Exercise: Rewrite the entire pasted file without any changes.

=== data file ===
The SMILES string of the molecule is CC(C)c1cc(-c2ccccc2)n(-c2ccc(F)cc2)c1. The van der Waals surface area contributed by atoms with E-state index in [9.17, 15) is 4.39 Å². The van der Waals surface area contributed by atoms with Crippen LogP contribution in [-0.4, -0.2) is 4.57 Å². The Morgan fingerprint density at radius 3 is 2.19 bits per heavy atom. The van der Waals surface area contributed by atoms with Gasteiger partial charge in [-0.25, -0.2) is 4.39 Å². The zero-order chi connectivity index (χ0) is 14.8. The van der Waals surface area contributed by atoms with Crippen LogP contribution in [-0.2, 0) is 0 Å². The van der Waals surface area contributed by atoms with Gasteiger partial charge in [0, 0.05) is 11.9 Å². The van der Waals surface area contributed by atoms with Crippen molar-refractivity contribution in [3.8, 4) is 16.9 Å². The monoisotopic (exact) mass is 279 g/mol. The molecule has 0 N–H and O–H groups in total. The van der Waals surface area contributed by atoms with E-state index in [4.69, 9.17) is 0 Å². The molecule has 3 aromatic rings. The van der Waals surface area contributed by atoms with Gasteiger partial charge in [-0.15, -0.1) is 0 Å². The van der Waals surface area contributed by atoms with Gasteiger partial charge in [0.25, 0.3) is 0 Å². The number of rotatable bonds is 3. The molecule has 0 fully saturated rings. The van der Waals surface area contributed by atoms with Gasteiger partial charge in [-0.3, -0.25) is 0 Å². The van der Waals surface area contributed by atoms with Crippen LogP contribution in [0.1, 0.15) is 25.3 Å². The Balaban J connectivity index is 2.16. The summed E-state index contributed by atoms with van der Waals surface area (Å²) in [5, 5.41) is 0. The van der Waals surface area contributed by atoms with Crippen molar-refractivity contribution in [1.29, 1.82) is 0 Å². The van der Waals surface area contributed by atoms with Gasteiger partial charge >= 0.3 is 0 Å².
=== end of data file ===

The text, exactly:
The SMILES string of the molecule is CC(C)c1cc(-c2ccccc2)n(-c2ccc(F)cc2)c1. The van der Waals surface area contributed by atoms with E-state index in [9.17, 15) is 4.39 Å². The van der Waals surface area contributed by atoms with Crippen LogP contribution in [-0.4, -0.2) is 4.57 Å². The Morgan fingerprint density at radius 3 is 2.19 bits per heavy atom. The van der Waals surface area contributed by atoms with Gasteiger partial charge in [-0.25, -0.2) is 4.39 Å². The zero-order chi connectivity index (χ0) is 14.8. The van der Waals surface area contributed by atoms with Crippen LogP contribution in [-0.2, 0) is 0 Å². The van der Waals surface area contributed by atoms with Gasteiger partial charge in [0, 0.05) is 11.9 Å². The van der Waals surface area contributed by atoms with Crippen molar-refractivity contribution in [3.8, 4) is 16.9 Å². The monoisotopic (exact) mass is 279 g/mol. The molecule has 0 N–H and O–H groups in total. The van der Waals surface area contributed by atoms with E-state index in [4.69, 9.17) is 0 Å². The molecule has 3 aromatic rings. The van der Waals surface area contributed by atoms with Gasteiger partial charge in [-0.15, -0.1) is 0 Å². The van der Waals surface area contributed by atoms with Gasteiger partial charge in [0.25, 0.3) is 0 Å². The number of rotatable bonds is 3. The molecule has 0 fully saturated rings. The van der Waals surface area contributed by atoms with Gasteiger partial charge in [-0.3, -0.25) is 0 Å². The van der Waals surface area contributed by atoms with Crippen LogP contribution in [0.1, 0.15) is 25.3 Å². The Balaban J connectivity index is 2.16. The summed E-state index contributed by atoms with van der Waals surface area (Å²) in [5, 5.41) is 0. The van der Waals surface area contributed by atoms with Crippen molar-refractivity contribution in [1.29, 1.82) is 0 Å². The van der Waals surface area contributed by atoms with Gasteiger partial charge >= 0.3 is 0 Å².